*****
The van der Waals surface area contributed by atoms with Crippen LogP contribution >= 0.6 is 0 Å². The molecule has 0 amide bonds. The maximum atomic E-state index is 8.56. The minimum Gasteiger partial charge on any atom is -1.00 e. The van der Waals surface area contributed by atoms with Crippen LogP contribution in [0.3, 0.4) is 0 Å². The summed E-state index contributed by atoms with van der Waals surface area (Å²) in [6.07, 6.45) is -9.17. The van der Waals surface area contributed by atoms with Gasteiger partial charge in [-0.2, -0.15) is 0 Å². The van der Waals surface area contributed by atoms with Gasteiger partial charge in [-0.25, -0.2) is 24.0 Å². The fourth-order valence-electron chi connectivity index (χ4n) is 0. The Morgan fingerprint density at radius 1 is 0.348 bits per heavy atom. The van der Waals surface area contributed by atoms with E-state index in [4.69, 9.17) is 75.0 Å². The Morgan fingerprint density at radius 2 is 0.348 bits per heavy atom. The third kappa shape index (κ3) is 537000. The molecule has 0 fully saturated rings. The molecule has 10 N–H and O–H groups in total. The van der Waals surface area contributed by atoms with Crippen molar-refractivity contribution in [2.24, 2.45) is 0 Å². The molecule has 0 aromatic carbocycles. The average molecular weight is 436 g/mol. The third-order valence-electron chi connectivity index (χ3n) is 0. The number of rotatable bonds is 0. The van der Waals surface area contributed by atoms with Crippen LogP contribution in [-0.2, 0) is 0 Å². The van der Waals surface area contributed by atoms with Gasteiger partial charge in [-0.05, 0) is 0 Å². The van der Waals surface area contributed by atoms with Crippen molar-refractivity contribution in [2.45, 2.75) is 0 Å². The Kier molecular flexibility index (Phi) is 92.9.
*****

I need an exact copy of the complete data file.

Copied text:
The van der Waals surface area contributed by atoms with Crippen LogP contribution >= 0.6 is 0 Å². The molecule has 0 amide bonds. The maximum atomic E-state index is 8.56. The minimum Gasteiger partial charge on any atom is -1.00 e. The van der Waals surface area contributed by atoms with Crippen LogP contribution in [0.3, 0.4) is 0 Å². The summed E-state index contributed by atoms with van der Waals surface area (Å²) in [6.07, 6.45) is -9.17. The van der Waals surface area contributed by atoms with Gasteiger partial charge in [-0.2, -0.15) is 0 Å². The van der Waals surface area contributed by atoms with Gasteiger partial charge in [-0.25, -0.2) is 24.0 Å². The fourth-order valence-electron chi connectivity index (χ4n) is 0. The Morgan fingerprint density at radius 1 is 0.348 bits per heavy atom. The van der Waals surface area contributed by atoms with E-state index in [4.69, 9.17) is 75.0 Å². The Morgan fingerprint density at radius 2 is 0.348 bits per heavy atom. The third kappa shape index (κ3) is 537000. The molecule has 0 fully saturated rings. The molecule has 10 N–H and O–H groups in total. The van der Waals surface area contributed by atoms with Crippen molar-refractivity contribution in [2.24, 2.45) is 0 Å². The molecule has 0 aromatic carbocycles. The average molecular weight is 436 g/mol. The third-order valence-electron chi connectivity index (χ3n) is 0. The number of rotatable bonds is 0. The van der Waals surface area contributed by atoms with Crippen LogP contribution in [-0.2, 0) is 0 Å². The van der Waals surface area contributed by atoms with Gasteiger partial charge in [-0.05, 0) is 0 Å². The van der Waals surface area contributed by atoms with Crippen molar-refractivity contribution in [2.45, 2.75) is 0 Å². The Kier molecular flexibility index (Phi) is 92.9.